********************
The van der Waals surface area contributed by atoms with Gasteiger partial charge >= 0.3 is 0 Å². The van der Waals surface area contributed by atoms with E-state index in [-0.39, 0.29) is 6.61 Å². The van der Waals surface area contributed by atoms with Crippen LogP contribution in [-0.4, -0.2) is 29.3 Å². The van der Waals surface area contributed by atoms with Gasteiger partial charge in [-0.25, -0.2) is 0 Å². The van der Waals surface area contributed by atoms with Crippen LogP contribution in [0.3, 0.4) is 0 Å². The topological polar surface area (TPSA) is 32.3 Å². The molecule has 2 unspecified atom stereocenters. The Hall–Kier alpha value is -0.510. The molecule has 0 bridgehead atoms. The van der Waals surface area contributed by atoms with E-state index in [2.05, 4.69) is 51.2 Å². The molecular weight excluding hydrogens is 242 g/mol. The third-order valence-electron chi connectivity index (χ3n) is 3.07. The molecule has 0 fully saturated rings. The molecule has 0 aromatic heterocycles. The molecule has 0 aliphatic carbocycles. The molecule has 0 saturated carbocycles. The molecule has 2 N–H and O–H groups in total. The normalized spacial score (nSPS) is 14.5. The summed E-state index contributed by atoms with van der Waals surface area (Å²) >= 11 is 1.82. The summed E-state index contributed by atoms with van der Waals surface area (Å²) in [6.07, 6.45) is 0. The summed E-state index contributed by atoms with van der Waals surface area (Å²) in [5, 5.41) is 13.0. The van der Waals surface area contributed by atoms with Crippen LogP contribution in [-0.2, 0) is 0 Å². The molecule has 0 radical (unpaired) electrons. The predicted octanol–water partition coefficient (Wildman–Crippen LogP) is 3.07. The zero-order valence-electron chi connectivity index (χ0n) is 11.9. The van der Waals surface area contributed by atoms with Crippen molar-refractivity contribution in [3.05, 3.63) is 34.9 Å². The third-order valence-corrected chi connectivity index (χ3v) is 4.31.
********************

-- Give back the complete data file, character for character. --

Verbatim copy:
The van der Waals surface area contributed by atoms with Gasteiger partial charge >= 0.3 is 0 Å². The van der Waals surface area contributed by atoms with E-state index in [-0.39, 0.29) is 6.61 Å². The van der Waals surface area contributed by atoms with Crippen LogP contribution in [-0.4, -0.2) is 29.3 Å². The van der Waals surface area contributed by atoms with Gasteiger partial charge in [-0.25, -0.2) is 0 Å². The van der Waals surface area contributed by atoms with Crippen LogP contribution in [0.3, 0.4) is 0 Å². The topological polar surface area (TPSA) is 32.3 Å². The molecule has 2 unspecified atom stereocenters. The Hall–Kier alpha value is -0.510. The molecule has 0 bridgehead atoms. The van der Waals surface area contributed by atoms with E-state index in [2.05, 4.69) is 51.2 Å². The molecular weight excluding hydrogens is 242 g/mol. The third-order valence-electron chi connectivity index (χ3n) is 3.07. The molecule has 0 fully saturated rings. The molecule has 0 aromatic heterocycles. The molecule has 0 aliphatic carbocycles. The molecule has 0 saturated carbocycles. The molecule has 2 N–H and O–H groups in total. The normalized spacial score (nSPS) is 14.5. The summed E-state index contributed by atoms with van der Waals surface area (Å²) >= 11 is 1.82. The summed E-state index contributed by atoms with van der Waals surface area (Å²) in [6.07, 6.45) is 0. The summed E-state index contributed by atoms with van der Waals surface area (Å²) in [5, 5.41) is 13.0. The van der Waals surface area contributed by atoms with Crippen LogP contribution in [-0.2, 0) is 0 Å². The molecule has 0 radical (unpaired) electrons. The predicted octanol–water partition coefficient (Wildman–Crippen LogP) is 3.07. The zero-order valence-electron chi connectivity index (χ0n) is 11.9. The van der Waals surface area contributed by atoms with Crippen molar-refractivity contribution in [3.05, 3.63) is 34.9 Å². The third-order valence-corrected chi connectivity index (χ3v) is 4.31.